Shaheda Omar, the director of the Teddy Bear Clinic, and Itumeleng Mamabolo, a clinical psychologist, speak about the challenges facing children who are the victims of domestic violence and femicide
According to Africa Check, a non-profit fact-checking organisation, one woman is murdered by her partner in SA every 8 hours.
Shaheda Omar, who is the director of the Teddy Bear Clinic, revealed that children who are affected by femicide suffer from PTSD ( Post-traumatic Stress Disorder) which manifests in different ways. The child is at risk of depression, aggression, anxiety as well as a sense of isolation..
“You would, for example, find them having startle responses, avoidance of situations or settings that would remind them of the trauma as well as avoidance of certain individuals. They would also be plagued by intrusive symptoms, such as recurrent flashbacks and nightmares.”
The child may also lose interest in things they used to enjoy as well as doing poorly at school. They may also have an ‘ excessive fear without sometimes being able to identify where that source of fear is coming from’.
The director also added that it is not uncommon for the child to suffer from psychosomatic symptoms.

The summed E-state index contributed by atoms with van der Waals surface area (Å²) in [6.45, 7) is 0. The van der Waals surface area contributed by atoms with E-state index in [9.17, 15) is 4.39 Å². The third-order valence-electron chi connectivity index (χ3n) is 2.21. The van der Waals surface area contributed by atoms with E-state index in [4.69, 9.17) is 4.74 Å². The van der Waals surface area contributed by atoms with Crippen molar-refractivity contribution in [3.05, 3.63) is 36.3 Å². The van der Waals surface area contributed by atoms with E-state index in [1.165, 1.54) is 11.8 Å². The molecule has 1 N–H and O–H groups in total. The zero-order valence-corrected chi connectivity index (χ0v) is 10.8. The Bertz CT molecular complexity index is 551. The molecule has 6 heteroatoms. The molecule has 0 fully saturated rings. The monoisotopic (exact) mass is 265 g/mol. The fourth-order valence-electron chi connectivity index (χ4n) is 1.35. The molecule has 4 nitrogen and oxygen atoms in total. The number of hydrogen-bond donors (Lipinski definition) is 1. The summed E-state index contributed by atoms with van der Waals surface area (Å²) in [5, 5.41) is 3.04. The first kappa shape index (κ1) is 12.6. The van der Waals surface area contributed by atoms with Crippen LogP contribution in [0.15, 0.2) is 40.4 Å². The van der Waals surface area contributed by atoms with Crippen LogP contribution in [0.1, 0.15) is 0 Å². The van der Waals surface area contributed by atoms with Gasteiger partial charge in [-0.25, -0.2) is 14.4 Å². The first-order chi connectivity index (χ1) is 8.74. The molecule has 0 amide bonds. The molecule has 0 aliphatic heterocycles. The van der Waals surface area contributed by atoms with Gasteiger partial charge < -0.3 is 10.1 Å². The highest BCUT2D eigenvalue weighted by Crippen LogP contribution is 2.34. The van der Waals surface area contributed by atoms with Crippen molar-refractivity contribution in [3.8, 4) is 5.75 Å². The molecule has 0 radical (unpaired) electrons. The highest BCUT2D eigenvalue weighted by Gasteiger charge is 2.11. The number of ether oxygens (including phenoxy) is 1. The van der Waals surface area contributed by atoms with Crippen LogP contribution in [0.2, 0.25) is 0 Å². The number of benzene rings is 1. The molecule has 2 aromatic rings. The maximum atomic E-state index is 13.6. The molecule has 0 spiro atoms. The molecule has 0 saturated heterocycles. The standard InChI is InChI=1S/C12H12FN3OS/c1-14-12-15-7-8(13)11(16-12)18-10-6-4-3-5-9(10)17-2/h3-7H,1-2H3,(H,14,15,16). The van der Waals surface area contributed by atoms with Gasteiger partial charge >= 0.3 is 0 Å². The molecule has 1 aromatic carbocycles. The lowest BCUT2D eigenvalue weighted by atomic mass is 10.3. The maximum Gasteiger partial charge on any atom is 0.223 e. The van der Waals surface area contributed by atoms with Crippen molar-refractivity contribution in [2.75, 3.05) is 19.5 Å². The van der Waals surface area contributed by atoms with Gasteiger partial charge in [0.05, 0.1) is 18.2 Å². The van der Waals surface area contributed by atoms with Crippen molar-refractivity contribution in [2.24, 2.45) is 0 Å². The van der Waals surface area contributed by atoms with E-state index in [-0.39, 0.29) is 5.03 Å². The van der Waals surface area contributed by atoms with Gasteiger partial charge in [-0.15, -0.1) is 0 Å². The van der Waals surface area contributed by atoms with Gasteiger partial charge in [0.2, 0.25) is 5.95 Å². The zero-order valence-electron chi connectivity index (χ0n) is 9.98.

“There would maybe be unexplained headaches or stomach aches. When a child is being attended to by a medical doctor and there isn’t a medical diagnosis for that physical complaint. But if one goes and unpacks it with a psychiatrist or psychologist, it makes perfect sense why the child is presenting with these kinds of symptoms.”
Along with these symptoms children also suffer from social withdrawal and isolation which comes from a ‘sense of hopelessness and helplessness’. But these are actually a normal reaction to an abnormal situation.
Omar went on to reveal that males and females react differently in this situations.
“Generally, males externalize it, while females internalize,” she explained.
Itumeleng Mamabolo, a clinical psychologist, says that the situation is complicated for kids who are affected by femicide, as the often find it hard to open up about what happened. The psychologist explain that, in general, the child feels that the parents are a reflection of themselves and feel a great shame for something they were actually not responsible for.
Omar agreed with this, saying that the child takes on a huge responsibility. As a result of this when something doesn’t work out, either in the family or home situation, they feel responsible.
Omar went on to say that children who had been exposed to violence often repeat their experience, either by becoming a victim or a perpetrator of violence.
However both individuals feel that social media campaigns as well as awareness-raising initiatives are providing some relief. People are becoming more and more aware that not all relationships work like that.
Opportunities are being created for children to react differently and giving them power to change their situations.
“It’s about the availability of resources both internally and externally. It’s about what support structures they have, and what access they have to support that would make an impact and shift the trajectory of that child.”
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